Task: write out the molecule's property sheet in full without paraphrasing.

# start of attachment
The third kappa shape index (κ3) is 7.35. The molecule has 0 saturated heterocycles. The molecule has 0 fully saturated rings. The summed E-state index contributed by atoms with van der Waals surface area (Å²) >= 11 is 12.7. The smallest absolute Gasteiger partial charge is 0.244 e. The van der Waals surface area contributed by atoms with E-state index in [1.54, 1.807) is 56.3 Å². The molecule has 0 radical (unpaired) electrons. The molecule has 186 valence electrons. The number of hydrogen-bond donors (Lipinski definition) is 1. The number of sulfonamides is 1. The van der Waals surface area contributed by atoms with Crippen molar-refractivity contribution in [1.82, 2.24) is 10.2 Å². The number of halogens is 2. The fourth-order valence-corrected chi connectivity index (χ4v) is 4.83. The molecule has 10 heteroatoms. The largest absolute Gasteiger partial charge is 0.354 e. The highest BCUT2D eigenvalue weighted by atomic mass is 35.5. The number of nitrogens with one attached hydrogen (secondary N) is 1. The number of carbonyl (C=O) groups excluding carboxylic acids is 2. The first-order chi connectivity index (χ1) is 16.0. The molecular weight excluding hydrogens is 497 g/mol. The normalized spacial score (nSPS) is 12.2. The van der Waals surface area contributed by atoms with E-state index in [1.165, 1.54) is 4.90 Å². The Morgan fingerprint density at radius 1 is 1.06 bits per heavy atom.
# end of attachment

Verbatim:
The third kappa shape index (κ3) is 7.35. The molecule has 0 saturated heterocycles. The molecule has 0 fully saturated rings. The summed E-state index contributed by atoms with van der Waals surface area (Å²) >= 11 is 12.7. The smallest absolute Gasteiger partial charge is 0.244 e. The van der Waals surface area contributed by atoms with E-state index in [1.54, 1.807) is 56.3 Å². The molecule has 0 radical (unpaired) electrons. The molecule has 186 valence electrons. The number of hydrogen-bond donors (Lipinski definition) is 1. The number of sulfonamides is 1. The van der Waals surface area contributed by atoms with Crippen molar-refractivity contribution in [1.82, 2.24) is 10.2 Å². The number of halogens is 2. The fourth-order valence-corrected chi connectivity index (χ4v) is 4.83. The molecule has 10 heteroatoms. The largest absolute Gasteiger partial charge is 0.354 e. The highest BCUT2D eigenvalue weighted by atomic mass is 35.5. The number of nitrogens with one attached hydrogen (secondary N) is 1. The number of carbonyl (C=O) groups excluding carboxylic acids is 2. The first-order chi connectivity index (χ1) is 16.0. The molecular weight excluding hydrogens is 497 g/mol. The normalized spacial score (nSPS) is 12.2. The van der Waals surface area contributed by atoms with E-state index in [1.165, 1.54) is 4.90 Å². The Morgan fingerprint density at radius 1 is 1.06 bits per heavy atom.